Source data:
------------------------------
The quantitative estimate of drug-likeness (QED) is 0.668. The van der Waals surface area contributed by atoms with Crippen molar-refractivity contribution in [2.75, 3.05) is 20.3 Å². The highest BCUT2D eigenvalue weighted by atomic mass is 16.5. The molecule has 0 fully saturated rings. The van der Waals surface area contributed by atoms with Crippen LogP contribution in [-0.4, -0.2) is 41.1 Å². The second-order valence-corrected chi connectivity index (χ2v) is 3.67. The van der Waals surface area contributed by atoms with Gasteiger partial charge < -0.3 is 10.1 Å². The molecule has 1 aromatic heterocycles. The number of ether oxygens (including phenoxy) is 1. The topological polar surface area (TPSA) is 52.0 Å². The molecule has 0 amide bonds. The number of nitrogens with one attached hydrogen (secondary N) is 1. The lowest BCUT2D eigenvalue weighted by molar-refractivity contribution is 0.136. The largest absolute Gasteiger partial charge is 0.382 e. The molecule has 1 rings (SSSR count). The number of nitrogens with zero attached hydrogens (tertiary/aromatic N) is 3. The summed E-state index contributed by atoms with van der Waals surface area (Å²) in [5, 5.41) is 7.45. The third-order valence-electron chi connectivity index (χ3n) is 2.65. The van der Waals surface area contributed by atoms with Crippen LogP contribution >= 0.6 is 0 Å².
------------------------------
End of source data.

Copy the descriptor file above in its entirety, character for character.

The quantitative estimate of drug-likeness (QED) is 0.668. The van der Waals surface area contributed by atoms with Crippen molar-refractivity contribution in [2.75, 3.05) is 20.3 Å². The highest BCUT2D eigenvalue weighted by atomic mass is 16.5. The molecule has 0 fully saturated rings. The van der Waals surface area contributed by atoms with Crippen LogP contribution in [-0.4, -0.2) is 41.1 Å². The second-order valence-corrected chi connectivity index (χ2v) is 3.67. The van der Waals surface area contributed by atoms with Gasteiger partial charge < -0.3 is 10.1 Å². The molecule has 1 aromatic heterocycles. The number of ether oxygens (including phenoxy) is 1. The topological polar surface area (TPSA) is 52.0 Å². The molecule has 0 amide bonds. The number of nitrogens with one attached hydrogen (secondary N) is 1. The lowest BCUT2D eigenvalue weighted by molar-refractivity contribution is 0.136. The largest absolute Gasteiger partial charge is 0.382 e. The molecule has 1 rings (SSSR count). The number of nitrogens with zero attached hydrogens (tertiary/aromatic N) is 3. The summed E-state index contributed by atoms with van der Waals surface area (Å²) in [5, 5.41) is 7.45. The third-order valence-electron chi connectivity index (χ3n) is 2.65. The van der Waals surface area contributed by atoms with Crippen LogP contribution >= 0.6 is 0 Å².